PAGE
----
Wireless Carriers Lash Back at Network Neutrality Proposal
Federal Communications Commission Chairman Julius Genachowski's proposal to possibly extend the agency's network neutrality principles to the mobile Internet prompts wireless carriers to reach for their favorite phrase: Don't regulate the Internet.
The last time the term "network neutrality" caused this much stir
on Capitol Hill, former Sen. Ted Stevens was lecturing his fellow lawmakers on
how the Internet was a series of pipes that were somehow sacrosanct and above
government regulation. Stevens and his fellow Republicans won that day in
2006, blocking an amendment that would have added a network neutrality clause
to a telecom reform bill.
Since then, neither the Senate nor the House has held a single network neutrality vote, preferring to leave the matter in the hands of the Federal Communications Commission, with its four legally questionable network neutrality principles. Wireline broadband providers even begrudgingly accepted the four principles, although a pending lawsuit by Comcast challenges the authority of the FCC to enforce those principles.
FCC Chairman Julius Genachowski changed all that Sept. 21, proposing to add two new network neutrality principles and to codify network neutrality into the agency's formal rules and regulations. But it was Genachowski's statement that the FCC will consider extending the network neutrality principles to the mobile Internet that raised the hackles of wireless carriers, conservative think thanks and Republican lawmakers.
"Even though each form of Internet access has unique technical characteristics, they all are different roads to the same place. It is essential that the Internet itself remain open, however users reach it," Genachowski said in his comments to the Brookings Institute. "The principles I've been speaking about apply to the Internet however accessed, and I will ask my fellow commissioners to join me in confirming this."
While consumer and advocacy groups and Democrats loudly cheered Genachowski's remarks and issued a gush of supportive statements, reaction to extending network neutrality principles to the mobile Internet also brought a predictable backlash from wireless carriers.
In a statement, Jim Cicconi, AT&T's senior vice president of external and legislative affairs, said, "AT&T has long supported the principle of an open Internet and has conducted its business accordingly. We were also early supporters of the FCC's current four broadband principles and their case-by-case application to wired networks. We are concerned, however, that the FCC appears ready to extend the entire array of net neutrality requirements to what is perhaps the most competitive consumer market in America: wireless services."
Speaking as part of a Brookings panel after Genachowski departed, David Young, Verizon's vice president of regulatory affairs, said, "Innovation should not be hampered by regulation. On a wireline broadband network, you know where your customer is. So you can build capacity to handle the peak demands. But on a wireless network, you have a crowd converge on a site that suddenly has 10 times or 100 times the users competing for the same resources."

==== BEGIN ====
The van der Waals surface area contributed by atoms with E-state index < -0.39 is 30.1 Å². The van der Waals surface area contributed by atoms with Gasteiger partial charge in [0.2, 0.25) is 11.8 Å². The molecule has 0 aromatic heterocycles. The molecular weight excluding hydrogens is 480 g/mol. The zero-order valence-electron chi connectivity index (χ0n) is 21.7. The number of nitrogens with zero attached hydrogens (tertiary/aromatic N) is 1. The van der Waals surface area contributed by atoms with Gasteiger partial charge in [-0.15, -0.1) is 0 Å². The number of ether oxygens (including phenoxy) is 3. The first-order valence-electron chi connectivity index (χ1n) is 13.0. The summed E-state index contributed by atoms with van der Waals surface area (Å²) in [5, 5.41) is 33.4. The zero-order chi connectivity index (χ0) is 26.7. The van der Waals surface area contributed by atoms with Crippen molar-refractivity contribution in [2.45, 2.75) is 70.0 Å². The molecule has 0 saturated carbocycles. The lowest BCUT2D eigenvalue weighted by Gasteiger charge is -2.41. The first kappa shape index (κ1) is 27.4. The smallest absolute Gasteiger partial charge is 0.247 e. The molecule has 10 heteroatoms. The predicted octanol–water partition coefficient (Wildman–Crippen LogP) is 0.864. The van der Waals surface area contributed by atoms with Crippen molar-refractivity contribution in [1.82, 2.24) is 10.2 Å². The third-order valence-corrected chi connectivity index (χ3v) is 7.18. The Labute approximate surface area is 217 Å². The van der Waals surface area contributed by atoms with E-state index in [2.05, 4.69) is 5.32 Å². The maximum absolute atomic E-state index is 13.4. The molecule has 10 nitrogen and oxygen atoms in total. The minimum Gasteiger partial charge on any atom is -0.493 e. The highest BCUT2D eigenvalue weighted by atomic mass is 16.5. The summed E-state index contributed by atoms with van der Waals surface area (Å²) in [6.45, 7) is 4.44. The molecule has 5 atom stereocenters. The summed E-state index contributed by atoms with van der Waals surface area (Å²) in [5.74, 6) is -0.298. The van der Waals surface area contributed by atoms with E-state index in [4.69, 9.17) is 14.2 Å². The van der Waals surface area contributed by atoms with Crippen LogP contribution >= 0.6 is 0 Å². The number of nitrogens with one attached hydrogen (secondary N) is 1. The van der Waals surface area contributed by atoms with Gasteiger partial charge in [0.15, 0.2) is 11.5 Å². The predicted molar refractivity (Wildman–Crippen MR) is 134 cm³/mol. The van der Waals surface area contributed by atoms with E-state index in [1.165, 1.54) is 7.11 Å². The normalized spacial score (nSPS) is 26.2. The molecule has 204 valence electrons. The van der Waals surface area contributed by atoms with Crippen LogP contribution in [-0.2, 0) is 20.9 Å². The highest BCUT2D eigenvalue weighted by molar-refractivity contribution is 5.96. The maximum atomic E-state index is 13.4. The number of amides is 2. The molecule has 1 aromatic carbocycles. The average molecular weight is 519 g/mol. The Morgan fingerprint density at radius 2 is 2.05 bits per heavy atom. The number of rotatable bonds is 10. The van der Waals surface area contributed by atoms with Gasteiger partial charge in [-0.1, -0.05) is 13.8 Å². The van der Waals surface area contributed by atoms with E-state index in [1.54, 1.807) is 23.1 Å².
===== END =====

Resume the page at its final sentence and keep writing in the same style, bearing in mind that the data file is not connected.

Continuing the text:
CTIA, the association of wireless carriers, was almost livid over Genachowski's suggestion that there is "limited competition among service providers."
"This is at the core of our concerns. Unlike the other platforms that would be subject to the rules, the wireless industry is extremely competitive, extremely innovative and extremely personal," Chris Guttman-McCabe, vice president of regulatory affairs for CTIA, said in a statement. "How do the rules apply to the single-purpose Amazon Kindle? How does it apply to Google's efforts to cache content to provide a better consumer experience? How about the efforts from Apple and Android, BlackBerry and Nokia, Firefly and others to differentiate the products and services they develop for consumers? Should all product and service offerings be the same?"
If the wireless carriers were livid, Republican lawmakers were apoplectic and rolled out their usual objections to regulating the Internet. In the Senate, Republican Sens. Kay Bailey Hutchison of Texas, John Ensign of Nevada, Sam Brownback of Kansas, David Vitter of Louisiana, Jim DeMint of South Carolina and John Thune of South Dakota all signed on to an amendment that would deny the FCC any funds for developing or implementing new Internet regulations.
"I am deeply concerned by the direction the FCC appears to be heading. Even during a severe downturn, America has experienced robust investment and innovation in network performance and online content and applications," Hutchison said in a statement. "For that innovation to continue, we must tread lightly when it comes to new regulations. Where there have been a handful of questionable actions in the past on the part of a few companies, the Commission and the marketplace have responded swiftly."
Added Ensign: "In this struggling economy, any industry that is able to thrive should be allowed to do so without meddlesome government interference that could stifle innovation. We must avoid burdensome government regulations that micro-manage private businesses or that limit the ability of companies to provide what their customers want. The Internet has flourished in large part because of a lack of government interference; I see no need to change that now."
In the House, Rep. Cliff Stearns, R-Fla., stated: "I am concerned by Chairman Genachowski's announcement that he intends to adopt proposed Internet regulations governing net neutrality that will inhibit the way Internet providers control their networks. These regulations will discourage investment and innovation, and are not warranted by the facts."